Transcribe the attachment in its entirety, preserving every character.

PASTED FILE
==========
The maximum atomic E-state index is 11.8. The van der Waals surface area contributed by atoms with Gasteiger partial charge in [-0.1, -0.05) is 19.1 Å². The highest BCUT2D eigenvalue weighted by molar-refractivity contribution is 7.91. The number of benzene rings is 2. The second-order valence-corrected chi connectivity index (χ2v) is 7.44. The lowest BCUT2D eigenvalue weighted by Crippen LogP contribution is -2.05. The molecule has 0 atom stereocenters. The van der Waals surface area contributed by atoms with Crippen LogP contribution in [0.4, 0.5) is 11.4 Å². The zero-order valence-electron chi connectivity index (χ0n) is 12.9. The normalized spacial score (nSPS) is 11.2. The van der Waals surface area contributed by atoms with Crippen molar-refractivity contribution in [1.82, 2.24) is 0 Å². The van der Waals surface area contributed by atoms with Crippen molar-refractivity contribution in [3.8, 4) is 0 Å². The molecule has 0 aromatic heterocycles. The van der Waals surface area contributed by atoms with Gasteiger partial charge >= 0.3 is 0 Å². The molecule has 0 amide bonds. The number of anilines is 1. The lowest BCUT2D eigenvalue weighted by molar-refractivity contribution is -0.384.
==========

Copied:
The maximum atomic E-state index is 11.8. The van der Waals surface area contributed by atoms with Gasteiger partial charge in [-0.1, -0.05) is 19.1 Å². The highest BCUT2D eigenvalue weighted by molar-refractivity contribution is 7.91. The number of benzene rings is 2. The second-order valence-corrected chi connectivity index (χ2v) is 7.44. The lowest BCUT2D eigenvalue weighted by Crippen LogP contribution is -2.05. The molecule has 0 atom stereocenters. The van der Waals surface area contributed by atoms with Crippen LogP contribution in [0.4, 0.5) is 11.4 Å². The zero-order valence-electron chi connectivity index (χ0n) is 12.9. The normalized spacial score (nSPS) is 11.2. The van der Waals surface area contributed by atoms with Crippen molar-refractivity contribution in [1.82, 2.24) is 0 Å². The van der Waals surface area contributed by atoms with Crippen molar-refractivity contribution in [3.8, 4) is 0 Å². The molecule has 0 aromatic heterocycles. The van der Waals surface area contributed by atoms with Gasteiger partial charge >= 0.3 is 0 Å². The molecule has 0 amide bonds. The number of anilines is 1. The lowest BCUT2D eigenvalue weighted by molar-refractivity contribution is -0.384.